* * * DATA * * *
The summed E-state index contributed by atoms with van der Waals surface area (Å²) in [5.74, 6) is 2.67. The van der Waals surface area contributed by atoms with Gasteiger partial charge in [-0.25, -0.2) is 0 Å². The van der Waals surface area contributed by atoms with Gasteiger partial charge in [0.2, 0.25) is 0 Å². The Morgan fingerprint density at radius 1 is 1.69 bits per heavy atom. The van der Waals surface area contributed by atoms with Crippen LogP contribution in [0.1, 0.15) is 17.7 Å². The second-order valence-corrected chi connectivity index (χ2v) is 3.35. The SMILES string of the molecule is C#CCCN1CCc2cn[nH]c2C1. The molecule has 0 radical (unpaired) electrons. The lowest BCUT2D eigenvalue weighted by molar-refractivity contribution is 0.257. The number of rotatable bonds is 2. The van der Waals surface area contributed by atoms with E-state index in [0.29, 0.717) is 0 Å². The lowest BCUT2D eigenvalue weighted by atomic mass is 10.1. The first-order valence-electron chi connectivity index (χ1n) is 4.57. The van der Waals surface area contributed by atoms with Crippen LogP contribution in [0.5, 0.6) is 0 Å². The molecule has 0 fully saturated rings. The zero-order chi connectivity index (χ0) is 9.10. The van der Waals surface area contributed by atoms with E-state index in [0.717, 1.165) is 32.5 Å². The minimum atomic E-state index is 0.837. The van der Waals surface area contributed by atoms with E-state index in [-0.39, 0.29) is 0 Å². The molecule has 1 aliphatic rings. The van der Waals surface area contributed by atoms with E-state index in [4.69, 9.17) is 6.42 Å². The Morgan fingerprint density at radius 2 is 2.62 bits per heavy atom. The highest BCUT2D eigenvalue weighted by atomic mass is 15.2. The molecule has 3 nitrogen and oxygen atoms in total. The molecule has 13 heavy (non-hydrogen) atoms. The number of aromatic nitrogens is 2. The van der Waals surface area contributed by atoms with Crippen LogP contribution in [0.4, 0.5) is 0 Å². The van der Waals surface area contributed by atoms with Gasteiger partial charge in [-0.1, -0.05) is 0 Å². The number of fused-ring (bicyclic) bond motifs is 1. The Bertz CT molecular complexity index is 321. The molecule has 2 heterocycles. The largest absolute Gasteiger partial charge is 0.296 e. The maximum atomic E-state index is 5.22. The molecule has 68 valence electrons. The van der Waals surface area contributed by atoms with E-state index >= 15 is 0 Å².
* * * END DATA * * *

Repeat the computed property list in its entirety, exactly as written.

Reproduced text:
The summed E-state index contributed by atoms with van der Waals surface area (Å²) in [5.74, 6) is 2.67. The van der Waals surface area contributed by atoms with Gasteiger partial charge in [-0.25, -0.2) is 0 Å². The van der Waals surface area contributed by atoms with Gasteiger partial charge in [0.2, 0.25) is 0 Å². The Morgan fingerprint density at radius 1 is 1.69 bits per heavy atom. The van der Waals surface area contributed by atoms with Crippen LogP contribution in [0.1, 0.15) is 17.7 Å². The second-order valence-corrected chi connectivity index (χ2v) is 3.35. The SMILES string of the molecule is C#CCCN1CCc2cn[nH]c2C1. The molecule has 0 radical (unpaired) electrons. The lowest BCUT2D eigenvalue weighted by molar-refractivity contribution is 0.257. The number of rotatable bonds is 2. The van der Waals surface area contributed by atoms with E-state index in [0.29, 0.717) is 0 Å². The lowest BCUT2D eigenvalue weighted by atomic mass is 10.1. The first-order valence-electron chi connectivity index (χ1n) is 4.57. The van der Waals surface area contributed by atoms with Crippen LogP contribution in [0.5, 0.6) is 0 Å². The molecule has 0 fully saturated rings. The zero-order chi connectivity index (χ0) is 9.10. The van der Waals surface area contributed by atoms with E-state index in [0.717, 1.165) is 32.5 Å². The minimum atomic E-state index is 0.837. The van der Waals surface area contributed by atoms with E-state index in [-0.39, 0.29) is 0 Å². The molecule has 1 aliphatic rings. The van der Waals surface area contributed by atoms with E-state index in [4.69, 9.17) is 6.42 Å². The Morgan fingerprint density at radius 2 is 2.62 bits per heavy atom. The highest BCUT2D eigenvalue weighted by atomic mass is 15.2. The molecule has 3 nitrogen and oxygen atoms in total. The molecule has 13 heavy (non-hydrogen) atoms. The number of aromatic nitrogens is 2. The van der Waals surface area contributed by atoms with Crippen LogP contribution in [0.4, 0.5) is 0 Å². The van der Waals surface area contributed by atoms with Gasteiger partial charge in [-0.1, -0.05) is 0 Å². The number of fused-ring (bicyclic) bond motifs is 1. The Bertz CT molecular complexity index is 321. The molecule has 2 heterocycles. The largest absolute Gasteiger partial charge is 0.296 e. The maximum atomic E-state index is 5.22. The molecule has 68 valence electrons. The van der Waals surface area contributed by atoms with E-state index >= 15 is 0 Å².